‘We have to put some weight in the law’

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N. B. priest convicted | Victim wants to meet with premier to discuss sentences for people who abuse children

The Daily Gleaner

26 August 2011


 A victim of former priest Charles Picot – who was sentenced to jail earlier this week – says he wants a meeting with Premier David Alward to present ideas on how to better protect young people from sexual predators.

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Adam Huras/Telegraph-Journal
Former Dalhousie priest Charles Picot is shown in this file photo.

Derek LaPointe, who has broken his silence after being sexually assaulted by the northern New Brunswick priest more than three decades ago, is advocating for longer sentences that focus on rehabilitation.

Picot was sentenced this week in Campbellton provincial court to eight months in jail after being found guilty of indecent assault in connection with an incident involving LaPointe more than 30 years ago.

“My biggest concern is that during the sentencing the judge emphasized how serious it is when someone such as a priest or teacher, when they betray the trust of a child,” LaPointe said. “It affects the entire community.

“But then the judge delivers the sentence and it’s only eight months, despite what has been labeled a grave betrayal of public trust. We have to put some weight in the law.”

LaPointe went to police more than a year ago to tell what happened when he was in his early teens.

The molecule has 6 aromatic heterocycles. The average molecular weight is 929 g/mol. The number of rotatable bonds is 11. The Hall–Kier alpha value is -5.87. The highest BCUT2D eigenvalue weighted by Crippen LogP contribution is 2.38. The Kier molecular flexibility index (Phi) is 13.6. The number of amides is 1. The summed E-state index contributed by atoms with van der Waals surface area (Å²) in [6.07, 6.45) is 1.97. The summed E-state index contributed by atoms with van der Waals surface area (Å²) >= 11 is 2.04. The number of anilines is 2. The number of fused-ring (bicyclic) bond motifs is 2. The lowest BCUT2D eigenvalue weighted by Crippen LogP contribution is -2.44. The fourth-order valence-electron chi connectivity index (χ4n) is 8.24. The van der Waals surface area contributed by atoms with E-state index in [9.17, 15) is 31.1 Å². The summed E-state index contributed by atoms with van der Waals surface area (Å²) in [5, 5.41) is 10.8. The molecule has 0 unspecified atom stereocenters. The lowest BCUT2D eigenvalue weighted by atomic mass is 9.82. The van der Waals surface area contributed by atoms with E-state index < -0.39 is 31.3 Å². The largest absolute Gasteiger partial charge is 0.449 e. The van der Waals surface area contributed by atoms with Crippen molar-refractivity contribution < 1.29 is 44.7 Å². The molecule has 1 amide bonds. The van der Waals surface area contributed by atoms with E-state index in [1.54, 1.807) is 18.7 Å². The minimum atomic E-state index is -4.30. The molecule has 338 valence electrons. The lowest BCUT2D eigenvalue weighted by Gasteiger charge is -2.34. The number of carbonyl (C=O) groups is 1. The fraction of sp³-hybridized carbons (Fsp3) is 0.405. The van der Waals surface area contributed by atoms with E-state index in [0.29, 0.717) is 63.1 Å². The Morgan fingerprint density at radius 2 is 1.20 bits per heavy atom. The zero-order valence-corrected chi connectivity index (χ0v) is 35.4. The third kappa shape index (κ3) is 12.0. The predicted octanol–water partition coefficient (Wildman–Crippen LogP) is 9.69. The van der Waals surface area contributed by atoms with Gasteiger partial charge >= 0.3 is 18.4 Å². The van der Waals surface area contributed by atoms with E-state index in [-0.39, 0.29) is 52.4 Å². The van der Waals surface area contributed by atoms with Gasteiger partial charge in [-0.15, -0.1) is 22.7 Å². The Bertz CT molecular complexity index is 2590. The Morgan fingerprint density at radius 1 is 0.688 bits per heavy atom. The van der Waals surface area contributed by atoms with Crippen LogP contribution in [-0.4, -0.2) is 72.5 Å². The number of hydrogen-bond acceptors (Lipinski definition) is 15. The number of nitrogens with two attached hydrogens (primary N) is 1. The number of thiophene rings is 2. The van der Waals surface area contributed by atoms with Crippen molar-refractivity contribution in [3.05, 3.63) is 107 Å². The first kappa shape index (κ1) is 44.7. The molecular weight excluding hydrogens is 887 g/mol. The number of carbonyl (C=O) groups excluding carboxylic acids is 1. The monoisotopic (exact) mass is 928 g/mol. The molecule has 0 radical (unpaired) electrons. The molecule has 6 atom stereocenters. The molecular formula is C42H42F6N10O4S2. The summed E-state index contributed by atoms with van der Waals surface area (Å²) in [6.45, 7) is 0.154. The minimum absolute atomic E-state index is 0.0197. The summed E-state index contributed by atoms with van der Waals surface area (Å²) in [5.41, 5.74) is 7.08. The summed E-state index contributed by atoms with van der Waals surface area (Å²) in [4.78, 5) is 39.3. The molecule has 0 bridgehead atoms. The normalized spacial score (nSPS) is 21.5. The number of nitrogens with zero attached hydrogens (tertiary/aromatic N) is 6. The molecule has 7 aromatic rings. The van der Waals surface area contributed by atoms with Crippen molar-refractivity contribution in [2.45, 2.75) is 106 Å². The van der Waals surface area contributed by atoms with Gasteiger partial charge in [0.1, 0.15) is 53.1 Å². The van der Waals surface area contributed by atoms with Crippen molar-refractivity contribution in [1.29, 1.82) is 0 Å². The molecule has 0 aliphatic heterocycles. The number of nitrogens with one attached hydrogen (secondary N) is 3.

In court, he testified he met Dalhousie priest Charles Picot while a boy scout at about 14 years of age.

Picot had invited him into the rectory of the church. He sat LaPointe on his lap and shortly thereafter put his hand down the front of LaPointe’s pants and groped the boy.

“I’m fortunate that what was done to me didn’t destroy me,” LaPointe said. “It set me back quite a few years, but other men have been devastated by this.”

LaPointe said the province needs to tie mandatory rehabilitation programming to jail sentences to ensure that the punishment of a first offence is strong enough to prevent further offences.

“I don’t just want to see him or any other person that offends be thrown into a cell, and then they throw away the key. But I do believe that there needs to be decent programming incorporated with a facility that specializes in this and then make it mandatory that these men and women who offend have to be involved in this in order to be released.”

Between 1975-1993, Picot served as a priest in parishes across northern New Brunswick, including Dalhousie, Campbellton, Lameque and Bathurst.

In 1993, he served seven months in jail for two counts of sexual assault and one of indecent assault.

New Brunswick’s highest court has ordered a new trial for Picot on another indecent assault charge he was recently acquitted of.

He will be tried again following a 2-1 decision last week by a three-judge panel of the New Brunswick Court of Appeal. Picot was accused of committing the crime against a parishioner, Michael Jensen, who was 13. Jensen also asked the court not to place a publication ban on his name.

Jesse Robichaud, spokesman for the premier’s office, said Alward wouldn’t comment on individual meetings.

The Office of the Attorney General spokesman Paul Harpelle declined to comment.

“I really want to be respectful of the premier and not go in demanding like a bull in a china shop, but I do want to emphasize to him that it is serious,” LaPointe said.

“Short sentences are just like a slap in the face, saying it wasn’t that big of a deal to the province.”

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